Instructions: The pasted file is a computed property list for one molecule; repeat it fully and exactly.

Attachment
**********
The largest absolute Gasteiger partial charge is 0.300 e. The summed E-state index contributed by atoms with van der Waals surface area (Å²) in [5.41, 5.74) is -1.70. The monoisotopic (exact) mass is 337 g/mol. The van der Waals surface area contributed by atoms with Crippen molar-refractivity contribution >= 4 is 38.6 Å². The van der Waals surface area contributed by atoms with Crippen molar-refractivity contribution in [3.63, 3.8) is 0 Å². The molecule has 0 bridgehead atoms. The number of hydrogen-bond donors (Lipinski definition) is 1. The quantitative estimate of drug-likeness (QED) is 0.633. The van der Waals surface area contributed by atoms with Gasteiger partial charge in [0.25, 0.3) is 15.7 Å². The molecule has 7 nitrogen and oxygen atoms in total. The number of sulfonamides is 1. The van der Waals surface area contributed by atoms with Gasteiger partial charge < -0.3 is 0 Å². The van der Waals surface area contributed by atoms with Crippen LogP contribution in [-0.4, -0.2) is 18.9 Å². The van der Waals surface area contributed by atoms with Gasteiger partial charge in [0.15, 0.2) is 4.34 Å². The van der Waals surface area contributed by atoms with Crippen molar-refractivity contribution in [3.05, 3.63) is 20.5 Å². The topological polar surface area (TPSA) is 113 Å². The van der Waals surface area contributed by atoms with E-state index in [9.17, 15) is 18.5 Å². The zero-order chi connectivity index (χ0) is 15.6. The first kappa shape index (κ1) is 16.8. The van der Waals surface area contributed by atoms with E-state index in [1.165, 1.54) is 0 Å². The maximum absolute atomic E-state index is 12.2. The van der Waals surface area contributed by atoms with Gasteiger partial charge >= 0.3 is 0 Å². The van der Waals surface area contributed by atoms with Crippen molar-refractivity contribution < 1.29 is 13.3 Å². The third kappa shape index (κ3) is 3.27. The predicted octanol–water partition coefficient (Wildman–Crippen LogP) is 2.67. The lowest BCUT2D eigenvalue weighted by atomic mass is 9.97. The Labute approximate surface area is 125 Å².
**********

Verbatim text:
The largest absolute Gasteiger partial charge is 0.300 e. The summed E-state index contributed by atoms with van der Waals surface area (Å²) in [5.41, 5.74) is -1.70. The monoisotopic (exact) mass is 337 g/mol. The van der Waals surface area contributed by atoms with Crippen molar-refractivity contribution >= 4 is 38.6 Å². The van der Waals surface area contributed by atoms with Crippen molar-refractivity contribution in [3.63, 3.8) is 0 Å². The molecule has 0 bridgehead atoms. The number of hydrogen-bond donors (Lipinski definition) is 1. The quantitative estimate of drug-likeness (QED) is 0.633. The van der Waals surface area contributed by atoms with Gasteiger partial charge in [0.25, 0.3) is 15.7 Å². The molecule has 7 nitrogen and oxygen atoms in total. The number of sulfonamides is 1. The van der Waals surface area contributed by atoms with Gasteiger partial charge < -0.3 is 0 Å². The van der Waals surface area contributed by atoms with Crippen LogP contribution in [-0.4, -0.2) is 18.9 Å². The van der Waals surface area contributed by atoms with Gasteiger partial charge in [0.15, 0.2) is 4.34 Å². The van der Waals surface area contributed by atoms with Crippen molar-refractivity contribution in [3.05, 3.63) is 20.5 Å². The topological polar surface area (TPSA) is 113 Å². The van der Waals surface area contributed by atoms with E-state index in [9.17, 15) is 18.5 Å². The zero-order chi connectivity index (χ0) is 15.6. The first kappa shape index (κ1) is 16.8. The van der Waals surface area contributed by atoms with E-state index in [1.165, 1.54) is 0 Å². The maximum absolute atomic E-state index is 12.2. The van der Waals surface area contributed by atoms with Gasteiger partial charge >= 0.3 is 0 Å². The van der Waals surface area contributed by atoms with Crippen molar-refractivity contribution < 1.29 is 13.3 Å². The third kappa shape index (κ3) is 3.27. The predicted octanol–water partition coefficient (Wildman–Crippen LogP) is 2.67. The lowest BCUT2D eigenvalue weighted by atomic mass is 9.97. The Labute approximate surface area is 125 Å².